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The Group Travel Leader Small Market Meetings Going on Faith

Select Traveler Conference Heads for Sunny California in February.

Trips and Tours

The CVB knows that some delegates will want the freedom to go off on their own to explore the area, and they will be given that opportunity during the conference. That may mean some will want to visit L.A. for all its big-city excitement or will want to dip their toes into the Pacific Ocean, perhaps for the first time; some may want to see a desert and a snowy mountaintop, all in the same day. “Why not offer them that variety?” asked Oxarart. “We are giving everybody a lot of free time to explore.”

The CVB will emphasize the wonderful outdoor activities available in the Ontario area. “Most of the people who come to Ontario in February want to take advantage of being outside,” said Oxarart. “They have been cooped up in colder weather — for a lot of people, in snow. They love the idea of just getting outside in the warmth. They take pictures and send them back to their friends and family in cold areas and brag ‘Look at me, I’m standing by a palm tree with shorts on.’”

Shopping will be on the minds of a lot of convention attendees. Ontario has some world-class shopping destinations, like Ontario Mills, just two miles from the convention center. “They have more than 225 stores,” said Oxarart. “It is a discount outlet and value one-story shopping center. It is built from a racetracklike design, meaning an oval, and if you walk all around that “racetrack,” you have just put in a mile.”

Ontario Mills has some of the biggest names in men’s, women’s and children’s apparel; footwear; jewelry; and sporting goods. Shoppers will find stores from prominent retail names such as Neiman Marcus, Saks Fifth Avenue, Coach Factory Store and Tommy Hilfiger. Restaurants include RainForest Café, Dave and Buster’s and GameWorks. The Improv Comedy Club and Dinner Theatre will keep people laughing. AMC 30 Theaters screens the most popular films daily. “There is always something fun to do at Ontario Mills,” said Oxarart.

Since Southern California has such pleasant weather year-round, shopping outdoors is popular. In nearby Rancho Cucamonga, visitors will find Victoria Mills. It is a walkable, open-air, mixed-use community featuring shopping, restaurants and entertainment. Victoria Mills features many top brand-name stores, a cultural arts center, a large modern movie theater and various public plazas ideal for resting and sipping a drink in between scurrying around. The local restaurant scene is noted for its abundance of fusion cuisine.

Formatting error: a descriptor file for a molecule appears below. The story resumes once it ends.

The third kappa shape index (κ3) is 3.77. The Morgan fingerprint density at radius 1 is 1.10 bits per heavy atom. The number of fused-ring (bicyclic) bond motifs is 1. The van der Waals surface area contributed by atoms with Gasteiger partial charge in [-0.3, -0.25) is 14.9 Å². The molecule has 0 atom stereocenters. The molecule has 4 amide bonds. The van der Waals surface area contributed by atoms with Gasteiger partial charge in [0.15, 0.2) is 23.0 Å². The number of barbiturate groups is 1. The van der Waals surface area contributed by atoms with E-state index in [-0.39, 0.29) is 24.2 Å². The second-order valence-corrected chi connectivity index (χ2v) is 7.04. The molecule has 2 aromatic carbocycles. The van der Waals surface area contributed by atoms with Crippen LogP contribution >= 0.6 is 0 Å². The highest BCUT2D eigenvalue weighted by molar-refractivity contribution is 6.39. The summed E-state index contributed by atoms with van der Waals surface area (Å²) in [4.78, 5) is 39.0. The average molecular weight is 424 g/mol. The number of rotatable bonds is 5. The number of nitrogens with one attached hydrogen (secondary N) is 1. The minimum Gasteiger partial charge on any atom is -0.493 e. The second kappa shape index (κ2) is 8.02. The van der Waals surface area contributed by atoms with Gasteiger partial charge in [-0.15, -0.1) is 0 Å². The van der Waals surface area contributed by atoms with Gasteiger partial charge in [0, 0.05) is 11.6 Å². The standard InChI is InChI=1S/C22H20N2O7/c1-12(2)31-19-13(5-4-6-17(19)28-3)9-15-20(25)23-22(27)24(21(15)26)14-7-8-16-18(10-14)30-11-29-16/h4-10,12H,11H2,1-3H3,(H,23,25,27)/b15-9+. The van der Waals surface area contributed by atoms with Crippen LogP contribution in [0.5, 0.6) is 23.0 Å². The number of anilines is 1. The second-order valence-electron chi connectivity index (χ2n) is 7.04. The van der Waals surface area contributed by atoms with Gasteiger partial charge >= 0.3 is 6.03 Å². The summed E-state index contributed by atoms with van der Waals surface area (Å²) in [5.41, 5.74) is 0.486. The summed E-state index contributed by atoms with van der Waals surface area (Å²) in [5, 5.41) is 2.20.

Speakers: Mind-set and Laughs

Select Traveler Conference attendees will be both inspired and entertained by the speakers scheduled to appear. One works in a fascinating field: mental performance. Amber Lattner, founder of Lattner Performance Group, strives to emphasize the power of mind-set and leadership to boost the performance of people in business, academics or athletics. She says her group’s mission is building championship mind-sets.

“I hope that we can help people, or their team or business, to find, develop and share their greatness with the world,” she writes on her website.

Driven, even as a child, Lattner reveals that one of the highlights of her life was playing soccer at the University of Notre Dame. However, an injury ended her college playing career and “the identity crisis that ensued forced a type of introspection for which I am eternally grateful,” she said. “I became very aware of the power of mind-set and just how critical a solid foundation of self becomes when most else is stripped away.”

At the conference, count on Lattner to share more of her inspirational life story and ways we all can improve our performances with the proper mind-set.

Another conference speaker will be Suzette Brawner, who is often asked to address groups at universities, corporations, civic organizations and churches. She blends reality with humor to get across her messages about how best to communicate in this complicated world.

Brawner believes communication has changed dramatically in the past two decades, mainly because of the internet, and that “misunderstandings often begin with miscommunication.” She says many of us get into trouble not only because of what we say, but because we didn’t carefully listen to what someone else said to us. “And then we have to scramble to get out of it,” said Brawner.

Brawner’s observations about communication and the best ways to get our messages across are practical and useful, but also may elicit some hard laughter. She urges people to not take things so seriously and to find a way to roll with life’s punches.

“Many people are so uptight,” she observed. “But I love to laugh, and I try to fill my life with laughter. I think it’s good for us.”